International Society of Primerus Law Firms

Good Governance: Power of Attorney for a Non-director

By: Thomas Schutte, Esq.
Russell Advocaten B.V.
Amsterdam, Netherlands

A legal person is, in principle, represented by the management board. Authority of representation can also be conferred to other parties than the management board and directors. When are non-directors permitted to represent a legal person? What are the consequences of unauthorized representation?

A legal person has to be represented, for instance, to be able to conclude contracts, conduct legal proceedings, or to purchase or encumber real estate. Other parties than the directors (see our newsletter Good governance: Who’s liable – the legal entity or the directors?) may also represent the legal entity pursuant to the articles of association of the legal person or by granting authorisation.

Representation pursuant to articles of association
The articles of association of the legal person (BV, NV, association, foundation) may grant authorisation of representation to other parties than the management board. In this case, a separate authorisation is not required. To create or change this kind of authorisation, the articles of association need to be changed however. As this can often be difficult, in practice, mostly the approach of authorisation is adopted.

Representation pursuant to authorisation
The directors or the representatives under the articles of association can also confer their authority of representation to third parties by granting power of attorney. These parties become authorised persons (also referred to as proxy holders). The management board grants authorisation by means of a management decision. Preparing an authorisation requires a customized approach and the necessary expertise.

An authorisation can also be the (implicit) consequence of a certain position or appointment. Thus, a sales person has authority to conclude a sales contract with a client on behalf of the store.

General or limited
The authority of representation of non-directors may be general or limited. By granting a general (‘full’) authority, the proxy holder is authorised to perform any legal acts in each area the grantor also holds authority for. The scope of the limited (‘special’) authority is determined by the articles of association or the text of the authority. An authority may thus be limited to transactions of a certain value (“up to EUR 50,000”) or to conduct certain transactions (“concluding leasing contracts”).

Registration in the Commercial Register
Authority – and its scope – can be registered in the Commercial Register of the Chamber of Commerce. The legal person is obliged to state its representatives under the articles of association. It is not required to register the proxy holders. However, it is advisable to do so as (possible) limitations of authority can only be enforced against third parties if het authority has been registered.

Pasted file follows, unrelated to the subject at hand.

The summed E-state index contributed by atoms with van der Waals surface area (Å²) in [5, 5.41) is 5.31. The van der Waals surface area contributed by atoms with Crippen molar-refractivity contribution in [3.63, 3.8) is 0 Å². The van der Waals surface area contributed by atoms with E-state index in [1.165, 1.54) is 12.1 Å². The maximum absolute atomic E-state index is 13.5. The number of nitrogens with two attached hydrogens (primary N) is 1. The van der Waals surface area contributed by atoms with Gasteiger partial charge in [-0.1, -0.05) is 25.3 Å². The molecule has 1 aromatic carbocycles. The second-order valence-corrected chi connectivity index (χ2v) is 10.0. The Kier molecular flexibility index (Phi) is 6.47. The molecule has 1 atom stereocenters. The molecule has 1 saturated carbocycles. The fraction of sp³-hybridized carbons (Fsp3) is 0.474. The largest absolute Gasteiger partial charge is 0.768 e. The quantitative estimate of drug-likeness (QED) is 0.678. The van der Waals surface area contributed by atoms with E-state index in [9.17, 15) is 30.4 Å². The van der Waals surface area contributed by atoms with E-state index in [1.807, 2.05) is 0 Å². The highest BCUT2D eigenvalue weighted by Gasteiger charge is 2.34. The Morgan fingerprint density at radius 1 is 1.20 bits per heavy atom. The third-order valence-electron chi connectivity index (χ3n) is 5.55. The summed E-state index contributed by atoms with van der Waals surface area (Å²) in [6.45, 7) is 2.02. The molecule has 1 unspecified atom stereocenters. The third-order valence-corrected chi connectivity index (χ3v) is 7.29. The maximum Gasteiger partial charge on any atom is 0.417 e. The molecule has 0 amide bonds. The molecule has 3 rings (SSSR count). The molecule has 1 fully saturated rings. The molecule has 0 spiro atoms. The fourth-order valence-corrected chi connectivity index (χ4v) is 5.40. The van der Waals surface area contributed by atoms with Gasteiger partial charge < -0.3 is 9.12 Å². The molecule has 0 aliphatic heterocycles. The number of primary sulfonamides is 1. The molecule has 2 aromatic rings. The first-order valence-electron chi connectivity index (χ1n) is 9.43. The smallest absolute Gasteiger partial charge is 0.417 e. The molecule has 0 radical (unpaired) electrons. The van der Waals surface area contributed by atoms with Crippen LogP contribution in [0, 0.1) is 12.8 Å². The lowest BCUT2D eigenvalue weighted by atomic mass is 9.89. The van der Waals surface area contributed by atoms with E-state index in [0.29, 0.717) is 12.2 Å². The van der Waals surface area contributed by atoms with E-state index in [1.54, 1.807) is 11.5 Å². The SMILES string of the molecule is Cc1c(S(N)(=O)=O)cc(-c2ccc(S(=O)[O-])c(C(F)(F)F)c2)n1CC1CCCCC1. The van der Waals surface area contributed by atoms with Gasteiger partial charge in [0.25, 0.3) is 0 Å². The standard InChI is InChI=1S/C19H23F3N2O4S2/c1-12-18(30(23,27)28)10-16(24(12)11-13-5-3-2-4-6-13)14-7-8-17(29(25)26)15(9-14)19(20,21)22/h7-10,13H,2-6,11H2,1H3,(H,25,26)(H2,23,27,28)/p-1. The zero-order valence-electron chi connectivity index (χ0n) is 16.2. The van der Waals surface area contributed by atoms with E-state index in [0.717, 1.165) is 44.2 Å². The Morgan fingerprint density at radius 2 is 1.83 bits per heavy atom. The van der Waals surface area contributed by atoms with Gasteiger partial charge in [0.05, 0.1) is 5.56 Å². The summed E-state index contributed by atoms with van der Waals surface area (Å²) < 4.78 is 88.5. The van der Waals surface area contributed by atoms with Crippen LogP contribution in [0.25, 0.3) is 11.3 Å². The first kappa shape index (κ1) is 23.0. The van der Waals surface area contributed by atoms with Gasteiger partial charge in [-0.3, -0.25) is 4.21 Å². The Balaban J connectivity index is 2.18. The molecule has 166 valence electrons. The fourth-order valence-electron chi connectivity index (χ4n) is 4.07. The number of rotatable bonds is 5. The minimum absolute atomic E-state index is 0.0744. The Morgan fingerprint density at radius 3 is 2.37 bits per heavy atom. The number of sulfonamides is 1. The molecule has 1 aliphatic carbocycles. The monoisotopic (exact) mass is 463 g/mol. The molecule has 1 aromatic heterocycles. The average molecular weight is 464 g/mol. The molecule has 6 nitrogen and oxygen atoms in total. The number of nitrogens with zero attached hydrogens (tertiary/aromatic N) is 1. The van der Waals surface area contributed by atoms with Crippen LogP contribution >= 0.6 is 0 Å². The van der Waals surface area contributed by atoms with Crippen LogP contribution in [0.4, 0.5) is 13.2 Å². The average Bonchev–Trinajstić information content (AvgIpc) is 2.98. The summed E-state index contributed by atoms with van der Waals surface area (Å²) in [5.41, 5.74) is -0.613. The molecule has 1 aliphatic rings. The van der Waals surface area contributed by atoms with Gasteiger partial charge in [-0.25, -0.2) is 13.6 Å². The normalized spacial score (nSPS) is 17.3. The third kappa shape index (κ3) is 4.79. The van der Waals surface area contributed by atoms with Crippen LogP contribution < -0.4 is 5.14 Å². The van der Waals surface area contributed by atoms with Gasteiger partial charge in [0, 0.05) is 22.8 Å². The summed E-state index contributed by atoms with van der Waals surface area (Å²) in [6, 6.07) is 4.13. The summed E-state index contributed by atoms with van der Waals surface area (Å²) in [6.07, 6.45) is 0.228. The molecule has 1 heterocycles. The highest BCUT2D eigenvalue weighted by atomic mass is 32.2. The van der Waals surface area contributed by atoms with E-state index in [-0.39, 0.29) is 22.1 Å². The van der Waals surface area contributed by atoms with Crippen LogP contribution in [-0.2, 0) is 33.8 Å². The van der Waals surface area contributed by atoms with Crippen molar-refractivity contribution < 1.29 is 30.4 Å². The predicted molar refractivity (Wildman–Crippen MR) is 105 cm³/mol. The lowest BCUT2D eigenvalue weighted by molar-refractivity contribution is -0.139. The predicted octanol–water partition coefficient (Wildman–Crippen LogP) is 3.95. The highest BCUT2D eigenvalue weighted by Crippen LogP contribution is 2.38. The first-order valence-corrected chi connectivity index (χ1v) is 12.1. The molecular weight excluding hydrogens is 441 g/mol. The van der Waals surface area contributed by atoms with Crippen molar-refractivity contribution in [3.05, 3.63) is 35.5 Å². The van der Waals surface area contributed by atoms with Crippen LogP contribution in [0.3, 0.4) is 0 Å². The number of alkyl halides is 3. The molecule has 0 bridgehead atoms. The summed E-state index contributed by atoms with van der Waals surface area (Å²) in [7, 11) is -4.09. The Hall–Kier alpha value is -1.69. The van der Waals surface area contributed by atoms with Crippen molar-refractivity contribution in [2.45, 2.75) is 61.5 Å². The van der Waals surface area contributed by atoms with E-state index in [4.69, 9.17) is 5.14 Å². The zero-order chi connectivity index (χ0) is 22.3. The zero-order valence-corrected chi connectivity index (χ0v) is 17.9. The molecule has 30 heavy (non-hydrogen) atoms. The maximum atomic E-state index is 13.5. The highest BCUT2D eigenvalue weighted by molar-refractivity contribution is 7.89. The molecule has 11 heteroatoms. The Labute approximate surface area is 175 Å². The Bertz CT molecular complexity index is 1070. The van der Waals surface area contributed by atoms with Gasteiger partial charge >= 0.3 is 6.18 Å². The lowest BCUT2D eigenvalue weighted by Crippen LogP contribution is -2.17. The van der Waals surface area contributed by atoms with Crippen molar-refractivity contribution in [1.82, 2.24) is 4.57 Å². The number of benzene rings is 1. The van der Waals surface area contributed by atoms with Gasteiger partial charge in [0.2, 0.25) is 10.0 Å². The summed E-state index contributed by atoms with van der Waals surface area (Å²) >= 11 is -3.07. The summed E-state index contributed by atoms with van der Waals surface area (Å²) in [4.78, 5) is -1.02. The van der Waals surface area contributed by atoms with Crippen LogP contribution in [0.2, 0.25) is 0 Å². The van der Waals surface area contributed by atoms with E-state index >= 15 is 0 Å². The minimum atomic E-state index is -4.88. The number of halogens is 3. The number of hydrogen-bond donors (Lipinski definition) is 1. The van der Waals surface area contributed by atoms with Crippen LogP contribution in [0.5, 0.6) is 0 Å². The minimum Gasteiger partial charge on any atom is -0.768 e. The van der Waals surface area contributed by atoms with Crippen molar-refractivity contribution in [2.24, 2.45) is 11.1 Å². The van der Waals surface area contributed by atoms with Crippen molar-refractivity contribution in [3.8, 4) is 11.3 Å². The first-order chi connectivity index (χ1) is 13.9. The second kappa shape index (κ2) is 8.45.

Unauthorised representative

It may be the case that the counterparty is of the opinion to be dealing with a representative appointed by the legal person, whereas the person in question is not authorised. In principle, an unauthorised person cannot lawfully represent the legal person and a contract concluded with a pseudo-representative will not be binding on the legal person. Fooled!

If the legal person has contributed to creating an appearance of authority of representation (for instance, by allowing the pseudo-representative to take the lead in the negotiation of contracts, or by failing to give information about the scope of the authorisation), it may possible that the legal person will be bound by the contract nevertheless. This is the case when the counterparty on the grounds of facts and circumstances was entitled to rely on the pseudo-representative to be authorised.


  • Check or have checked by a lawyer whether the power of attorney you wish to grant or the powers of representation under the articles of association you want to confer are legally correct.
  • Check before concluding a contract with a (self-declared) representative whether this person actually has authority to represent.

For more information about Russell Advocaten B.V., please visit the International Society of Primerus Law Firms.

The general information contained herein is intended for informational purposes only. It is not intended to be, and should not be construed as, legal advice or legal opinion on any specific facts or circumstances.

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